For the female specimens, the glenoid center accommodated maximum cylinder diameters of 13.04 ± 2.64, 7.60 ± 3.01, and 5.24 ± 2.73 mm for 5, 10, and 15 mm depth cylinders, respectively. Comparatively, the RBF accommodated a maximum cylinder diameter that was, on average, 26.92%, 46.71%, and 61.83% greater for the 5, 10, and 15 mm depth cylinders, respectively. The glenoid center accommodated a maximum cylinder volume of 694.24 ± 268.65, 523.08 ± 415.72, and 408.82 ± 425.67 for the 5, 10, and 15 mm depth cylinders, respectively. Comparatively, the RBF accommodated a maximum cylinder volume that was, on average, 51.34%, 91.47%, and 111.26% greater for the 5, 10, and 15 mm depth cylinders, respectively. The difference in maximum cylinder diameter and volume between the RBF and glenoid center was statistically significant for all cylinder depths (all, P < 0.0001). Compared with female specimens, male specimens had significantly greater maximum cylinder diameter and volume for each cylinder depth at the RBF (all, P < 0.0001). Summaries of key findings for male and female specimens are contained in Supplemental Tables 1 (http://links.lww.com/JG9/A104) and 2 (http://links.lww.com/JG9/A105), respectively.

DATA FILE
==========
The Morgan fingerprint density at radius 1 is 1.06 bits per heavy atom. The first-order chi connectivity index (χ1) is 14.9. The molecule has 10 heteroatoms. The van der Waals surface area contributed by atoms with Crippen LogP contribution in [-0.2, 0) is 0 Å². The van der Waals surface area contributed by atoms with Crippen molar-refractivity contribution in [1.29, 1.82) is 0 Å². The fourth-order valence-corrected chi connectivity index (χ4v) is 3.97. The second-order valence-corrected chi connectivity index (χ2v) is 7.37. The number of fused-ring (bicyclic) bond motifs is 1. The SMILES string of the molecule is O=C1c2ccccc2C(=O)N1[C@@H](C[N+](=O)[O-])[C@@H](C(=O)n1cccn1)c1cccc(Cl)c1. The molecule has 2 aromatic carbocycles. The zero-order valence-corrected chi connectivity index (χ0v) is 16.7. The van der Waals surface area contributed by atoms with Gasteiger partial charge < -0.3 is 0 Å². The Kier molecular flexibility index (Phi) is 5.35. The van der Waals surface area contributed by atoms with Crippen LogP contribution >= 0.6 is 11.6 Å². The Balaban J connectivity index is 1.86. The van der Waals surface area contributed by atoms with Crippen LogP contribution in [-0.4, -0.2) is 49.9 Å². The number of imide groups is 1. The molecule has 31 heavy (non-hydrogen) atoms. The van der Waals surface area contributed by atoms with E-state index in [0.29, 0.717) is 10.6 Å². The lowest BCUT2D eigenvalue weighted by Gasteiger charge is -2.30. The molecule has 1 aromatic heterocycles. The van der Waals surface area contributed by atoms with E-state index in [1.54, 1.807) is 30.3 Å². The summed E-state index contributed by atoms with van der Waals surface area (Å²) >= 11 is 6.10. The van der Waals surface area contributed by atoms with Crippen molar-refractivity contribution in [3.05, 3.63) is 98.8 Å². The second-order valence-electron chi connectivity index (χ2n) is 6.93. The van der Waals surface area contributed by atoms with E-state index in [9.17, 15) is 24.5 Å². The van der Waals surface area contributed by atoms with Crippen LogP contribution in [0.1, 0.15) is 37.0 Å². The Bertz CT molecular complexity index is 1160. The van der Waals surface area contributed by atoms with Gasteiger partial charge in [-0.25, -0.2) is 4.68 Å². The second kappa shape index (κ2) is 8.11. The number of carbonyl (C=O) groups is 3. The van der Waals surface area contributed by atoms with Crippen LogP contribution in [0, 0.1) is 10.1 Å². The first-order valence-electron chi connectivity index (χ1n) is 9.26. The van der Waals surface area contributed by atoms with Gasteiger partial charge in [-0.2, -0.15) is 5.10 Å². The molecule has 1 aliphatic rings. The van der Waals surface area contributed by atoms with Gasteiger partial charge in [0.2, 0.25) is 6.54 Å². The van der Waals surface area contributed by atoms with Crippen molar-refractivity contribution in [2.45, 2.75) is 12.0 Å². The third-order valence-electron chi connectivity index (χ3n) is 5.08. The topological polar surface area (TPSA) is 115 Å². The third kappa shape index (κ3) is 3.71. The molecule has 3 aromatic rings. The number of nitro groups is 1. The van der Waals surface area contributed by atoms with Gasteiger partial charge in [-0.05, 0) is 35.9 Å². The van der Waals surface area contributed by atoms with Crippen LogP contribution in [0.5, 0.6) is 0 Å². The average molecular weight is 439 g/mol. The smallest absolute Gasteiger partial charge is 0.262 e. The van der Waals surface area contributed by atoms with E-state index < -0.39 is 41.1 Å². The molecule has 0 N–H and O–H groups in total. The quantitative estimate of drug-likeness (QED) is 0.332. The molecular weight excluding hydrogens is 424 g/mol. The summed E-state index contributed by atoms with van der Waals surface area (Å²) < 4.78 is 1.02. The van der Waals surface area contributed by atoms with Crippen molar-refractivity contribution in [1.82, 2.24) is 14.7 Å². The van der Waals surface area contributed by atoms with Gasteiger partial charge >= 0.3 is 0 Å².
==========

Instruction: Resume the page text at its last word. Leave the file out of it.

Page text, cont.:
The single measures intraclass correlation was 1.00 for diameter, angle, and distance measurements for all cylinder depths. The 95% confidence interval was (1.00–1.00) for cylinder diameter, angle, and distance measurements for all depths, indicating perfect reliability. No variation was noted between the statistical output of parametric and nonparametric tests for nonparametric data sets.

Discussion